Additional reporting by Brian Addison.

The Long Beach Unified School District (LBUSD) was announced Thursday as the most prepared large school system in the state to provide technology resources for students, according to National Review Online.

lbusdImpressively, LBUSD was the top out of five school districts in the state to provide the technology needed for the latest academic standards known as the Common Core State Standards (CCSS). The other four districts joining LBUSD were from Los Angeles, San Diego, Fresno and Elk Grove, where nonprofit research organization State Budget Solutions completed a case study figuring out the rights and wrongs in how to meet the technological requirements for CCSS.

“The actual dollars needed for the new standards, particularly the high cost of technology upgrades, are stacking up quickly,” the National Review Online said. “States such as California that are unlikely to change their plans to adopt the CCSS must now consider the real financial costs to ensure that local school districts are ready to abandon No. 2 pencils in favor of iPads, Chromebooks, and Windows tablets to assess their students… LBUSD is the most prepared, primarily because it has accepted outside funding from foundations, including the Bill and Melinda Gates Foundation. LBUSD has also opted to establish computer labs rather than give individual devices to students.”

The school district provides wireless access, high bandwidth and updated computing devices for CCSS testing. It also invested $6 in state technology funding to install 109 new computer labs. Director of Research Christopher Lund of the LBUSD said opting to give schools a computer lab rather than individual tablets allowed a safer, more secure lab network.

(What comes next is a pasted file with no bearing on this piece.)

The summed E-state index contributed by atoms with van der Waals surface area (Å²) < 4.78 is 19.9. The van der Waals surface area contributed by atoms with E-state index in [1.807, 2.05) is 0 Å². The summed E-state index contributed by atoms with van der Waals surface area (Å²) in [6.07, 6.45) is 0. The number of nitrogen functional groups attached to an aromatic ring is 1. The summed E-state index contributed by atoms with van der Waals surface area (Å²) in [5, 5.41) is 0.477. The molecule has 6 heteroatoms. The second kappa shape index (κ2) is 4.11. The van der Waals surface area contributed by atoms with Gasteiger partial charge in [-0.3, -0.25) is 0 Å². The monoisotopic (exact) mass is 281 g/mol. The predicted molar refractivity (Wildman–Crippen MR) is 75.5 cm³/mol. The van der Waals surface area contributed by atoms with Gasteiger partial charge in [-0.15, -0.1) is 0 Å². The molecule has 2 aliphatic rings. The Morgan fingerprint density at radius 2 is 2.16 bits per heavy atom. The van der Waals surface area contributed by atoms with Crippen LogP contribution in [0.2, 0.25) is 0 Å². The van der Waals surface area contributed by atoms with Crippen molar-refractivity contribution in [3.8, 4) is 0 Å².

LBUSD received $16.4M from the state, allocating $8.4M for instructional materials, $6M for technology, and $2M for professional development.

“While the state’s $16.4M has helped cover some costs, the district primarily funded the CCSS through private grants and funding requests that started before state money for Common Core flowed into the district,” State Budget Solutions noted. “LBUSD has been a leader in transitioning to Common Core, and it has been working on implementing the new standards during these past four years. In 2012, LBUSD, along with Fresno Unified, had the distinction of being the only two California school districts to receive $5M grants to implement the CCSS from the Bill and Melinda Gates Foundation, the largest private foundation in the world that heavily invested in developing the new standards. The district secured another $3M from the Gates Foundation during that following year, as well as $7.5M from the S.D. Bechtel Jr. Foundation. In August 2013, the Obama administration granted LBUSD and seven other California school districts waivers from No Child Left Behind (NCLB) that freed up $6.8M in federal taxpayer dollars for LBUSD to use with greater flexibility, defraying some of the district’s costs for Common Core.”